Talk of health care reform is everywhere these days. Maybe it’s just me – since I focus on news related to health care and health insurance – but it does seem to be a pretty common topic of conversation and news articles. And of course there’s lots of finger-pointing going on. Some folks blame health insurance carriers, some blame pharmaceutical companies, some blame docs and hospitals and medical schools, and some blame the government. But if we really look closely at the problem, it all comes down to cost. Health care is simply too expensive in this country, and the cost keeps increasing at a rate that is not sustainable long term. There are plenty of explanations for why we spend so much on health care, but however you look at it, we spend too much.
So I find it a bit hard to get my head around the notion that hospitals are adding perks like concierge service, gourmet room service, and cooking classes in an effort to attract privately insured patients. Private health insurance reimburses at a higher rate than government-funded Medicare and Medicaid. So hospitals compete with each other to get the privately insured patients. And they claim that they’re adding the extra amenities in order to “… find any way possible to reduce the stress, reduce the tension, reduce the anxiety.” According to Rick Wade, senior vice president of the American Hospital Association, that’s the motivation behind the push to add some posh to inpatient hospital stays. I’m not buying that at all. I think that hospitals are looking for avenues to boost revenue, and attracting a higher percentage of privately insured patients is a good way to go about it. Of course gourmet food and concierge services don’t come free. Somebody has to pay for all the bling, and the best way to do that is to increase what the hospital charges for care. Of course the hospitals can then explain the extra charges to health insurance carriers as their efforts to reduce patient stress and anxiety. It’s a convoluted circle, but however you look at it, the end result is higher health care costs.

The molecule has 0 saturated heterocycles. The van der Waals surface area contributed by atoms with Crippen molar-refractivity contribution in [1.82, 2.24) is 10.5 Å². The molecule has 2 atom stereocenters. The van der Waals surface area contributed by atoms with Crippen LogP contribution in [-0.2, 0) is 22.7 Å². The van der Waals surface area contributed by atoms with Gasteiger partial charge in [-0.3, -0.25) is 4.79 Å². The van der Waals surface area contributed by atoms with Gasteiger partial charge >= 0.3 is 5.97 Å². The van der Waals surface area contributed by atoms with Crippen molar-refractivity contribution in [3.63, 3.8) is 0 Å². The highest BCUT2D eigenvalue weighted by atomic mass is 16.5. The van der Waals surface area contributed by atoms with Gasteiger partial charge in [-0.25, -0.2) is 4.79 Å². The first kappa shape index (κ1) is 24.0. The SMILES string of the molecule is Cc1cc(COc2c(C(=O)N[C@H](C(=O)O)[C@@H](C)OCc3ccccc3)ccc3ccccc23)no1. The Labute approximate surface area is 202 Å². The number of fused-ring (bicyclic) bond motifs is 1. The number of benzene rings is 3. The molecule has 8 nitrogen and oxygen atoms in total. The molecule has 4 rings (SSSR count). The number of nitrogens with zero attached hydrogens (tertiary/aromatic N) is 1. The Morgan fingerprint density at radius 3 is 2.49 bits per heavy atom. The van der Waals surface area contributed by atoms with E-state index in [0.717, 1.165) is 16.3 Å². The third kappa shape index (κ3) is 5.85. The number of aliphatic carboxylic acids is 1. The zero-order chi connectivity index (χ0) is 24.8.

While fancy suburban hospitals aimed at privately insured patients are adding beautiful atriums and high dollar artwork, hospitals like Denver Health are struggling to stay afloat. Denver Health treats a large number of Colorado’s uninsured patients, and their cost for that care is expected to hit $350 million in 2009. Hospitals like Denver Health are not on the list of places that are ramping up their glitz factor anytime soon.
I do understand the drive that hospitals have to increase revenue and attract privately insured patients. But the focus should be on providing outstanding medical care rather than fancy extras that make a hospital stay seem a bit spa-like. Adding non-essential services in hospitals that cater to well-to-do clients may make the hospital experience more enjoyable for those who can afford it. But the unintended consequence is that as time goes on, fewer people will be able to afford health care at all.